of the same height as hamza, but they are well distinguished. My =
informants could not recall any special name for it.
If you use "heh with hamza above", people usually accept it as a =
substitute, saying that "computer is not able to build a real Pashto =
I could not find such a letter in Unicode. I would be glad to hear some =
comments on it.
some others weighed in, in small ways.
They all meant well, but with no new info to impart.
Finally, Ron weighed in with what looked like the answer:
I think I have an answer to a possible source of U+0682:
Grammar of the Pasto or Language of the Afghans, Compared with the Iranian and North-Indian Idioms. By Dr. Ernest Trumpp. London and Tuebingen, 1873. (Available from Google Books)
Page 1 (Page 24 of the PDF download from Google Books):
"Only one consonant has been left indistinct, the media [U+0685] d (= dz), which is not distinguished from its tenuis [U+0685] t (= ts) by separate diacritical marks. We have endeavoured to supply this want by placing two dots above [U+062D], viz. [U+0682], as for a foreigner at
any rate the non-distinction of the two sounds must prove very troublesome."
Indeed, some other 19th century grammars refer to Pashto [ts] and [dz] as distinct letters but typeset them identically with three dots above (that is, like U+0685). Here are two such examples:
A Grammar of the Pukkhto or Pukshto Language on a New and Improved System, by Henry Walter Bellew, London 1867 (see alphabet table on page 3, that is page 20 of the PDF download from Google Books).
A Grammar of the Pukhto, Pushto, or Language of the Afghans, by Lieutenant H. G. Raverty, Calcutta 1855 (see alphabet table on pages 3-4, that is pages 77-78 of the PDF download from Google Books).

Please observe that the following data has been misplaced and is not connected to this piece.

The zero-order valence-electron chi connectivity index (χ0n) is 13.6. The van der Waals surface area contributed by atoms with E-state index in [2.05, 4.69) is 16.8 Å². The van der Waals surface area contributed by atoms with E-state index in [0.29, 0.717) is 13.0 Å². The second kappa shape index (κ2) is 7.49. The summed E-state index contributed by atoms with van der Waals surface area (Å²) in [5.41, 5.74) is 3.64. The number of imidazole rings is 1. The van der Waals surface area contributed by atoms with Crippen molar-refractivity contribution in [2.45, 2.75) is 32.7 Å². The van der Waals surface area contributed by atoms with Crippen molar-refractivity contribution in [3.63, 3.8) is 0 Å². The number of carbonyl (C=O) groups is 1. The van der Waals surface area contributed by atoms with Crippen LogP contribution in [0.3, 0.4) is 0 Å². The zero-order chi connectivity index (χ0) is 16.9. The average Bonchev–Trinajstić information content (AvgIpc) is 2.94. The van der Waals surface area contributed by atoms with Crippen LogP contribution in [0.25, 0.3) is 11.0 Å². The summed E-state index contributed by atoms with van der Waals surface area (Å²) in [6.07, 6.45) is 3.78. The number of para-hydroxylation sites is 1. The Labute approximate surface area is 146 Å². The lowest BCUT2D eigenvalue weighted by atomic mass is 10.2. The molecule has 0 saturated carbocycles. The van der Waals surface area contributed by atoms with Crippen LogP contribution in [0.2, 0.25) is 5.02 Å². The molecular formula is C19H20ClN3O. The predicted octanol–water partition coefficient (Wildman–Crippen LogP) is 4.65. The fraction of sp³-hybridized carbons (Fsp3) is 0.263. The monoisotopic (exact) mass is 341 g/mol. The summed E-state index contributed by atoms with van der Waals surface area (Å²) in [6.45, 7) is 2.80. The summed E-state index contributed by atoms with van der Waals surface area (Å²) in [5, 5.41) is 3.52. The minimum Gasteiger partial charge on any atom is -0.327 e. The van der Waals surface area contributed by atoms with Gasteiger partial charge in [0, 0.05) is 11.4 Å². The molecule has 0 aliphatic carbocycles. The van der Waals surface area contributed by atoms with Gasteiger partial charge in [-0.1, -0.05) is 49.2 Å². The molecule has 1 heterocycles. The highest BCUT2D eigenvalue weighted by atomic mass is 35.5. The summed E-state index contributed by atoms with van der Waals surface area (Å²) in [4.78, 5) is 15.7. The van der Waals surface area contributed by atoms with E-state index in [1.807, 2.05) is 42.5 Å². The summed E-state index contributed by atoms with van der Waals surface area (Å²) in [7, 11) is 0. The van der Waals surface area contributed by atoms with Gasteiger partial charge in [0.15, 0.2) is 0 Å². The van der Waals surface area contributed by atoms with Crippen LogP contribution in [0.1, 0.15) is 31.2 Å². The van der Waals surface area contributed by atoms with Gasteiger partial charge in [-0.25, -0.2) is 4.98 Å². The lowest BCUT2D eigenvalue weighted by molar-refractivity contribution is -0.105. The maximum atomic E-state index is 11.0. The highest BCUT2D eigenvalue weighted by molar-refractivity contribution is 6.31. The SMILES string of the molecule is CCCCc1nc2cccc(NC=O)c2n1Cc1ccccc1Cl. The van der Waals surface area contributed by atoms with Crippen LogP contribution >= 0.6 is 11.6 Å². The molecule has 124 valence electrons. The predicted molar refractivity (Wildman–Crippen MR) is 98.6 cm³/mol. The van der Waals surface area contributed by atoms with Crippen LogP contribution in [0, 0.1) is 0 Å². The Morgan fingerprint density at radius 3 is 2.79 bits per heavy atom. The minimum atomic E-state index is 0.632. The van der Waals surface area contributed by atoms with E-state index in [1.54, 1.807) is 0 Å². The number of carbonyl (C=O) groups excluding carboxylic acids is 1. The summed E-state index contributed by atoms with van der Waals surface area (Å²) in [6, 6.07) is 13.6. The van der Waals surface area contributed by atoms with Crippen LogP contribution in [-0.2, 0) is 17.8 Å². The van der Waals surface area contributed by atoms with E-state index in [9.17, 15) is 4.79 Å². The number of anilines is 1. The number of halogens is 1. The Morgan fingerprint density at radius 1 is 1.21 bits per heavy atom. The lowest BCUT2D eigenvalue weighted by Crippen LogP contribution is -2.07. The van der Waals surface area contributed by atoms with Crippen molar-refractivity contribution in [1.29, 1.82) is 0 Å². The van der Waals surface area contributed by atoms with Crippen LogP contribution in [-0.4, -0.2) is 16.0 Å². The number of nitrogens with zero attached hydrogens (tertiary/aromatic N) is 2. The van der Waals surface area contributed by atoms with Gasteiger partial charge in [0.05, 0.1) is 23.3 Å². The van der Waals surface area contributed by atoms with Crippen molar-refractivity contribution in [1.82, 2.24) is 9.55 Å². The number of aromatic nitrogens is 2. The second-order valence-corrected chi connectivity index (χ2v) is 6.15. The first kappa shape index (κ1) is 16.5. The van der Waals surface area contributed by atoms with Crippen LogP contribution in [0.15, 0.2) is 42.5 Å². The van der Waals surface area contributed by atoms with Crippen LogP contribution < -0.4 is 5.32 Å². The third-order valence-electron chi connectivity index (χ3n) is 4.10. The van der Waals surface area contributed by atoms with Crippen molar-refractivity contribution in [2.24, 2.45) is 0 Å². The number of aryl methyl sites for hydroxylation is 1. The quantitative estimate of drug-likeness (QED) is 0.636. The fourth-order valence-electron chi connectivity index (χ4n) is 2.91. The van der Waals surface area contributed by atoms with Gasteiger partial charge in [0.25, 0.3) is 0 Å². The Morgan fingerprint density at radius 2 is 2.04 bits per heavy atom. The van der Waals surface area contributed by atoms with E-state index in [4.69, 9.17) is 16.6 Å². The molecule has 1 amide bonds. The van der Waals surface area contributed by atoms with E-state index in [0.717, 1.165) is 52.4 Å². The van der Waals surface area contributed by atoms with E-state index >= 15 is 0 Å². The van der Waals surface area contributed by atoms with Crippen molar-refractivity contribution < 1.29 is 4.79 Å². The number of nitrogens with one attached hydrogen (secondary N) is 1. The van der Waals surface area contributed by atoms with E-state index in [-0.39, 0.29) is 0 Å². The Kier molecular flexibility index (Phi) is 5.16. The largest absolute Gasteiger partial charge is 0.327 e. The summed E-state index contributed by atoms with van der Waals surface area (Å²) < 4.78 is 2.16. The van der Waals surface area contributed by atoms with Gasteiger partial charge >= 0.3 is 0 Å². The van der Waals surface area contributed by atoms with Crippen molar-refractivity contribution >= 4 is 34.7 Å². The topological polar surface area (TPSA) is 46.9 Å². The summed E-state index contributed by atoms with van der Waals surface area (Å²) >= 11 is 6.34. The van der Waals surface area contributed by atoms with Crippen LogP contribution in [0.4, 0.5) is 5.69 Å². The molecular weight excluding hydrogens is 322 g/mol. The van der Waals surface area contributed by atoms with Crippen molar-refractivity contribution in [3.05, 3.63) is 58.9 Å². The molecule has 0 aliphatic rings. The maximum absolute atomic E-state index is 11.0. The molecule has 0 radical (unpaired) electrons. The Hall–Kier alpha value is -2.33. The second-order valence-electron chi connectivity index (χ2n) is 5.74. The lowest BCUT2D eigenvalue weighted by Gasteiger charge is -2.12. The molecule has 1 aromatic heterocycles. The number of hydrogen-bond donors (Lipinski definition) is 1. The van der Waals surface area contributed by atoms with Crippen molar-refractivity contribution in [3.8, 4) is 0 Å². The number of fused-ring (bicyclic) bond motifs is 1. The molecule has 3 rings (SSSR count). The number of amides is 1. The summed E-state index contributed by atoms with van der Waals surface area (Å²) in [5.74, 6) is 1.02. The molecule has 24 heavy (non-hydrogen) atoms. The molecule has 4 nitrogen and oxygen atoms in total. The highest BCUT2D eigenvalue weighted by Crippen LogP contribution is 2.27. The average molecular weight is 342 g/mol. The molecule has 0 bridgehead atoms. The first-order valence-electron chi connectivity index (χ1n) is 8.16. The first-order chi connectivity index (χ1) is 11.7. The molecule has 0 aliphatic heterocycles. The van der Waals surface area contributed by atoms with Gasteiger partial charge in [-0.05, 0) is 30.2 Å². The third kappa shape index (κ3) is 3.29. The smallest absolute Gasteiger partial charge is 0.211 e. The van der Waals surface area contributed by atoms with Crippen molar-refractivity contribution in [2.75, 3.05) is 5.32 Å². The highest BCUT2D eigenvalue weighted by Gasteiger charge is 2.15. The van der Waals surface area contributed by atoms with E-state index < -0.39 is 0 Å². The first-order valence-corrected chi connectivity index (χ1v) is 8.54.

So it appears that the character "Hah with two dots vertical above" was a 19th-century attempt to distinguish Pashto [ts] and [dz] for didactic purposes. The convention of writing [dz] using Hah with hamza above (U+0681) appears to have emerged later. There are still some unanswered questions.
- Why did a character from a 19th-century book get coded in Unicode? Did it ever receive wider use beyond Trumpp's book?
- Is the present hamza convention a development of the two vertical dots proposal, or are they unrelated? About a year ago I worked with several Afghan expatriates living in Southern California, and in handwriting they would typically join two diacritical dots as a squiggle rather than a line (which is more common in Arabic). One could see how two vertical dots might develop into a vertical squiggle and later into a hamza, especially given the note by Vladimir Ivanov cited below. But this is only a conjecture at this point.
Anyway, I hope to have contributed a few pieces towards solving the puzzle :-)
Nw under ordinary circumstances, this would probably not have ben encoded without a ot more effort.
But in those early days, a lot of stuff slipped in.
Including what may have been an early, experimental linguistic innovation never ultimqately picked up in the language that this letter may indeed have been.
Now in most fonts that cover Arabic:
And as we say, "every character has a story."
Some just need deeper digging than others!